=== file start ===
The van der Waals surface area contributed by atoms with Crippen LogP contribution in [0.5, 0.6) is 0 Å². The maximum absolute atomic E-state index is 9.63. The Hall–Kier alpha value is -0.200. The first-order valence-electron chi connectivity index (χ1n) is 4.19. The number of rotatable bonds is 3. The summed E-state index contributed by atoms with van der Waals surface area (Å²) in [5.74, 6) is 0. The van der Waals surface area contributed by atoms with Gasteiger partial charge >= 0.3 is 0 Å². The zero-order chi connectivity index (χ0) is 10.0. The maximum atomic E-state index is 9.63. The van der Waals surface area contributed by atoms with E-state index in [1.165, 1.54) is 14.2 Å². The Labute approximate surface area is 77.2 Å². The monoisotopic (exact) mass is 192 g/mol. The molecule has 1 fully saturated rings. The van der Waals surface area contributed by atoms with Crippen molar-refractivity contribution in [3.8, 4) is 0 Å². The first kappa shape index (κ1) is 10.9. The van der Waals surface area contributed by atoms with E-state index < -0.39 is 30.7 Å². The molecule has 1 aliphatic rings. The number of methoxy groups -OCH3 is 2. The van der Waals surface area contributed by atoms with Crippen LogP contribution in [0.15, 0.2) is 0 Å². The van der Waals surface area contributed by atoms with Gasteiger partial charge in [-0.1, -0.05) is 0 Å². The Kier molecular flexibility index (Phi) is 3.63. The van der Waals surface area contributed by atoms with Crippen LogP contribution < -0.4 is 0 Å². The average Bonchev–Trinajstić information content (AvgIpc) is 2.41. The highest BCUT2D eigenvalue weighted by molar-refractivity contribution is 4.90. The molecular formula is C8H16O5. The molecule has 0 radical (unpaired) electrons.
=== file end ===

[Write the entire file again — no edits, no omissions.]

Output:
The van der Waals surface area contributed by atoms with Crippen LogP contribution in [0.5, 0.6) is 0 Å². The maximum absolute atomic E-state index is 9.63. The Hall–Kier alpha value is -0.200. The first-order valence-electron chi connectivity index (χ1n) is 4.19. The number of rotatable bonds is 3. The summed E-state index contributed by atoms with van der Waals surface area (Å²) in [5.74, 6) is 0. The van der Waals surface area contributed by atoms with Gasteiger partial charge >= 0.3 is 0 Å². The zero-order chi connectivity index (χ0) is 10.0. The maximum atomic E-state index is 9.63. The van der Waals surface area contributed by atoms with E-state index in [1.165, 1.54) is 14.2 Å². The Labute approximate surface area is 77.2 Å². The monoisotopic (exact) mass is 192 g/mol. The molecule has 1 fully saturated rings. The van der Waals surface area contributed by atoms with Crippen molar-refractivity contribution in [3.8, 4) is 0 Å². The first kappa shape index (κ1) is 10.9. The van der Waals surface area contributed by atoms with E-state index < -0.39 is 30.7 Å². The molecule has 1 aliphatic rings. The number of methoxy groups -OCH3 is 2. The van der Waals surface area contributed by atoms with Crippen LogP contribution in [0.15, 0.2) is 0 Å². The van der Waals surface area contributed by atoms with Gasteiger partial charge in [-0.1, -0.05) is 0 Å². The Kier molecular flexibility index (Phi) is 3.63. The van der Waals surface area contributed by atoms with Crippen LogP contribution < -0.4 is 0 Å². The average Bonchev–Trinajstić information content (AvgIpc) is 2.41. The highest BCUT2D eigenvalue weighted by molar-refractivity contribution is 4.90. The molecular formula is C8H16O5. The molecule has 0 radical (unpaired) electrons.